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Eats bamboo shoots, leaves

Eats bamboo shoots, leaves
Bamboo shoots. Well, can’t be that bad I wondered as I trooped into Dilli Haat with a friend. She had sworn by the pork curry from the Nagaland food stall and I was dying to try it. This, mind you, was well before my ‘I-can-and-will-pretty-much-eat-anything’ days. 

The steaming bowl of red pork curry in bamboo shoot came to us with Nagaland rice and a special chutney I can still give an arm and leg for. But the curry pretty much had me reaching for the water bottle pronto. I could not handle the spices nor could I handle the characteristic pungent smell of the bamboo shoot. I just wasn’t ready for such heady smells. 

My next tryst with bamboo shoots came in the form of pickles some girls decided to open up one day in the hostel in JNU. Needless to say the whole wing was smelling of that for days. Sigh. 

But the more I got myself to try curries or bamboo shoot preparations over and over again, the more I got used to it and started loving it. The smell of this particular vegetable, if I may call it so, is not for the regular Indian palate. Just as any north Indian will cringe at the pungency of mustard oil in Bengali food, one would react pretty much the same way (if not worse) to bamboo shoots. However, having said so, for any foodie, bamboo shoots are a must try. The pungency lends a delectable flavour to the food it is prepared with and goes wonderfully with heavy spices like the trademark Raja Mirchi from the North East. 

Bamboo shoots or bamboo sprouts are the edible shoots (new bamboo culms that come out of the ground) of many bamboo species including Bambusa vulgaris and Phyllostachys edulis (that is Wikipedia information for you) and are an intricate part of Asian cuisine. 

One of our favourite eating spots in South Delhi, Nagaland’s Kitchen in the Uphaar Cinema complex in Green Park, recently hosted a Bamboo Shoot Festival. They are the same guys who run the Nagaland food stall in Dilli Haat. 

With dishes prepared with authentic fermented bamboo shoots, the festival kick started on 3 July and all the convincing we needed was to make time for it. We were told that not only are bamboo shoots absolutely delicious but are also rich in nutrients and rank among the five most popular healthcare foods in the world! So here’s one great reason why health freaks might be convinced to try it!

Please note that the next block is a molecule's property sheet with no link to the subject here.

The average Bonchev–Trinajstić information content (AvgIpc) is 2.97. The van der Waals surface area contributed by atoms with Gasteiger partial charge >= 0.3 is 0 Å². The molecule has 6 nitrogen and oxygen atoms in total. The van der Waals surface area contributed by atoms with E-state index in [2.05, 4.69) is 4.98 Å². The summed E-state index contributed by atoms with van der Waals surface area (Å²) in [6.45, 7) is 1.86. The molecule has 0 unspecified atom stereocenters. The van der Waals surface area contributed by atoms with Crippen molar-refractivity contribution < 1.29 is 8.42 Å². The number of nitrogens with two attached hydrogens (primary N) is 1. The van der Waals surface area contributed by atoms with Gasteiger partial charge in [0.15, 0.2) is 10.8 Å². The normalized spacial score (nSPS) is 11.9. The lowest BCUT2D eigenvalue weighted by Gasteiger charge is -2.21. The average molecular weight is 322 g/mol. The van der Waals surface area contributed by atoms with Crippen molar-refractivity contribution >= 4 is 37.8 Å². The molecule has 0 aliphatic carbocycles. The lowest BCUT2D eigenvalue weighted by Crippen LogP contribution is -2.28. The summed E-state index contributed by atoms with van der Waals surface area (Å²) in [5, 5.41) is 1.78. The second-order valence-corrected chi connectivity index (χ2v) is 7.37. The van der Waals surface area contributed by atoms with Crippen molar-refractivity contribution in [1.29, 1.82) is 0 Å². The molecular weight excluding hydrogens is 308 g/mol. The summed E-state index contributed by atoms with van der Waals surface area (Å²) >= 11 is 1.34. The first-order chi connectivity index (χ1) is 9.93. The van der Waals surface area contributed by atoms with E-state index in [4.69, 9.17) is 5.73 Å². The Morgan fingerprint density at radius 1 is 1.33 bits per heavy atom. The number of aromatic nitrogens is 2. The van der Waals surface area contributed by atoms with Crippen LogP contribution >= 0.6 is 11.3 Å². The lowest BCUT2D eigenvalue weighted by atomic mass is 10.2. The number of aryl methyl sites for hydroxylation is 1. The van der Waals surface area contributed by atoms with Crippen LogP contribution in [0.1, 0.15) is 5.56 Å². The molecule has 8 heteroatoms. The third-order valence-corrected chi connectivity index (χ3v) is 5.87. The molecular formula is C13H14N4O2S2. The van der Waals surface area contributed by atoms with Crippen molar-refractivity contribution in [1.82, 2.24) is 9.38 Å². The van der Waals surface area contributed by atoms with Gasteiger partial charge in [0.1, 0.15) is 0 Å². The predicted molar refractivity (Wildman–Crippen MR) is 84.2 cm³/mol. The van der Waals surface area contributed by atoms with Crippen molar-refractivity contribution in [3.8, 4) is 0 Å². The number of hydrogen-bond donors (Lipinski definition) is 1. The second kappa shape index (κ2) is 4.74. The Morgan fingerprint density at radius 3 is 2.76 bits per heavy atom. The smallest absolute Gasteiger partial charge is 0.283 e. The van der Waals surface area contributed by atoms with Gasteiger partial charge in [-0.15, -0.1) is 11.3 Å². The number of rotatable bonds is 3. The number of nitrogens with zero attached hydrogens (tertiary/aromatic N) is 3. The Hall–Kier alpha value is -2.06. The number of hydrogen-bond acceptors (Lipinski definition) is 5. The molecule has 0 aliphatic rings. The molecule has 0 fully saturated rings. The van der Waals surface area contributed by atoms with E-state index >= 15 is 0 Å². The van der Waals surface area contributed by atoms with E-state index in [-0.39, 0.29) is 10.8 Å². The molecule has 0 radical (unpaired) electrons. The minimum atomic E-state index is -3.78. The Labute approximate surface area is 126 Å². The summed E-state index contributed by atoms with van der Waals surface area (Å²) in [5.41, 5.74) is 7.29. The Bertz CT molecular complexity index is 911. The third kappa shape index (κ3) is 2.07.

We started off with Dry Chicken and bamboo shoot and fried bamboo shoot with chillies. The considerably bland bamboo shoot went excellently with the chillies and the saltiness of the dry chicken.

We ventured into the main course with our favourite pork curry with bamboo shoot and an array of special chutneys that included a prawn chutney and a dry fish chutney. We of course could not have a meal without their famous Raja Mirchi chutney so that came along as well. 

For the festival the restaurant has Bamboo shoot chilly, Smoked pork with dry bamboo shoot salad, Pork Bamboo Shoot Gravy, Chicken Bamboo Shoot with Naga Ginger, Fish Bamboo Shoot and the Bamboo shoot chutney - so take your pick. 

Ask for the Naga rice to go with the main dishes because it will not go with noodles or fried rice and also the rich flavours of the chutneys are best experienced with plain steamed rice. 

If you want to, by any odd chance, steer clear off the bamboo shoots, try the Pork (or chicken) Anishi - which is basically a curry made from fermented yam leaves and has a perfectly delectable flavour of its own. Nagaland’s Kitchen also has a great mushroom stir friend with bamboo shoots and some very good momos. Stay away from the Raja Mirchi dishes if you cannot handle the chillies - Raja Mirchi is not for the faint hearted. 

A meal for two comes to about Rs 1500 (without taxes and alcohol) at Nagaland’s Kitchen which is very good considering the authentic fare they whip up. If you haven’t visited these guys yet - you are missing something! 

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